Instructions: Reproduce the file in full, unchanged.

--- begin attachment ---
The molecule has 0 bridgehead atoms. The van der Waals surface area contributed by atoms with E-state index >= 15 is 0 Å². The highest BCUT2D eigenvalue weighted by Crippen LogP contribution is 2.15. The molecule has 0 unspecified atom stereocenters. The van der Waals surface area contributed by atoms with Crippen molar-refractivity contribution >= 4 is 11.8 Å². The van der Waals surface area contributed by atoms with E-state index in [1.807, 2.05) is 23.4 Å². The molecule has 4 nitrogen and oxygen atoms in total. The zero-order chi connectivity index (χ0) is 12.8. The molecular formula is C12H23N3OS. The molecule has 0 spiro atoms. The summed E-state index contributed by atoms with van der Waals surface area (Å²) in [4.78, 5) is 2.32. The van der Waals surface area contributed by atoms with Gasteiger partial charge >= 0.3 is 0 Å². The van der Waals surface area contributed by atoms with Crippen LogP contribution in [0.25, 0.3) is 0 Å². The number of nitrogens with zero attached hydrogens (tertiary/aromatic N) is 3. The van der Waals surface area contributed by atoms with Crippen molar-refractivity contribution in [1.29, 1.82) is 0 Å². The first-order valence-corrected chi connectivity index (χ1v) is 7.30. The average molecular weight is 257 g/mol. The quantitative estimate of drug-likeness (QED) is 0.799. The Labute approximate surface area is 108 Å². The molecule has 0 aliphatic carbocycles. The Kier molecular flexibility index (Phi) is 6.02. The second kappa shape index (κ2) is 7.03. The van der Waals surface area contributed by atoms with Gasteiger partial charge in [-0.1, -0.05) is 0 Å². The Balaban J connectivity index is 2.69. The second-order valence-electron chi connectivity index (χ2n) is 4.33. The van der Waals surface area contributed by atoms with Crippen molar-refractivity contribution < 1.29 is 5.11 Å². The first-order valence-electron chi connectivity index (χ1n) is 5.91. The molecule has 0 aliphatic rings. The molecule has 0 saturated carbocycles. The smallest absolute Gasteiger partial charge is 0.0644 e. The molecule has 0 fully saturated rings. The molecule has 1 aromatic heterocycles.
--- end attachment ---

The molecule has 0 bridgehead atoms. The van der Waals surface area contributed by atoms with E-state index >= 15 is 0 Å². The highest BCUT2D eigenvalue weighted by Crippen LogP contribution is 2.15. The molecule has 0 unspecified atom stereocenters. The van der Waals surface area contributed by atoms with Crippen molar-refractivity contribution >= 4 is 11.8 Å². The van der Waals surface area contributed by atoms with E-state index in [1.807, 2.05) is 23.4 Å². The molecule has 4 nitrogen and oxygen atoms in total. The zero-order chi connectivity index (χ0) is 12.8. The molecular formula is C12H23N3OS. The molecule has 0 spiro atoms. The summed E-state index contributed by atoms with van der Waals surface area (Å²) in [4.78, 5) is 2.32. The van der Waals surface area contributed by atoms with Gasteiger partial charge >= 0.3 is 0 Å². The van der Waals surface area contributed by atoms with Crippen LogP contribution in [0.25, 0.3) is 0 Å². The number of nitrogens with zero attached hydrogens (tertiary/aromatic N) is 3. The van der Waals surface area contributed by atoms with Crippen molar-refractivity contribution in [1.29, 1.82) is 0 Å². The first-order valence-corrected chi connectivity index (χ1v) is 7.30. The average molecular weight is 257 g/mol. The quantitative estimate of drug-likeness (QED) is 0.799. The Labute approximate surface area is 108 Å². The molecule has 0 aliphatic carbocycles. The Kier molecular flexibility index (Phi) is 6.02. The second kappa shape index (κ2) is 7.03. The van der Waals surface area contributed by atoms with Gasteiger partial charge in [-0.1, -0.05) is 0 Å². The Balaban J connectivity index is 2.69. The second-order valence-electron chi connectivity index (χ2n) is 4.33. The van der Waals surface area contributed by atoms with Crippen molar-refractivity contribution < 1.29 is 5.11 Å². The first-order valence-electron chi connectivity index (χ1n) is 5.91. The molecule has 0 aliphatic rings. The molecule has 0 saturated carbocycles. The smallest absolute Gasteiger partial charge is 0.0644 e. The molecule has 0 fully saturated rings. The molecule has 1 aromatic heterocycles.